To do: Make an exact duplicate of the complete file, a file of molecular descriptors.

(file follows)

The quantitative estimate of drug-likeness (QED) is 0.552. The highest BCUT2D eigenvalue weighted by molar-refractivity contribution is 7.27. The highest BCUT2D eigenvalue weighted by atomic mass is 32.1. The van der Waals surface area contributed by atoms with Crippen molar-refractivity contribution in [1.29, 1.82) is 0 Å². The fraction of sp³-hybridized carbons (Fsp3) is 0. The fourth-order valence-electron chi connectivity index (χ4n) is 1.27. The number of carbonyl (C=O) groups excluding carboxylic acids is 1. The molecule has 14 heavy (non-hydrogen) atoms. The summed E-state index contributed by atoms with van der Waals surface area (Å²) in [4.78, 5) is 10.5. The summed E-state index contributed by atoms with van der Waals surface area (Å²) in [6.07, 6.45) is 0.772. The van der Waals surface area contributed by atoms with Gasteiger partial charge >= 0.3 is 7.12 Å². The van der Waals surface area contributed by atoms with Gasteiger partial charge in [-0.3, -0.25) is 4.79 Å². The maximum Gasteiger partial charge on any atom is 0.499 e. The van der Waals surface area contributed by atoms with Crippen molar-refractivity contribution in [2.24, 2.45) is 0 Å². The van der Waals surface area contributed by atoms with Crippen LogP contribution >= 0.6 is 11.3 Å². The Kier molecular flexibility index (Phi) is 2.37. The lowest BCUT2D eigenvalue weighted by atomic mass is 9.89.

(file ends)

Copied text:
The quantitative estimate of drug-likeness (QED) is 0.552. The highest BCUT2D eigenvalue weighted by molar-refractivity contribution is 7.27. The highest BCUT2D eigenvalue weighted by atomic mass is 32.1. The van der Waals surface area contributed by atoms with Crippen molar-refractivity contribution in [1.29, 1.82) is 0 Å². The fraction of sp³-hybridized carbons (Fsp3) is 0. The fourth-order valence-electron chi connectivity index (χ4n) is 1.27. The number of carbonyl (C=O) groups excluding carboxylic acids is 1. The molecule has 14 heavy (non-hydrogen) atoms. The summed E-state index contributed by atoms with van der Waals surface area (Å²) in [4.78, 5) is 10.5. The summed E-state index contributed by atoms with van der Waals surface area (Å²) in [6.07, 6.45) is 0.772. The van der Waals surface area contributed by atoms with Gasteiger partial charge >= 0.3 is 7.12 Å². The van der Waals surface area contributed by atoms with Gasteiger partial charge in [-0.3, -0.25) is 4.79 Å². The maximum Gasteiger partial charge on any atom is 0.499 e. The van der Waals surface area contributed by atoms with Crippen molar-refractivity contribution in [2.24, 2.45) is 0 Å². The van der Waals surface area contributed by atoms with Crippen LogP contribution >= 0.6 is 11.3 Å². The Kier molecular flexibility index (Phi) is 2.37. The lowest BCUT2D eigenvalue weighted by atomic mass is 9.89.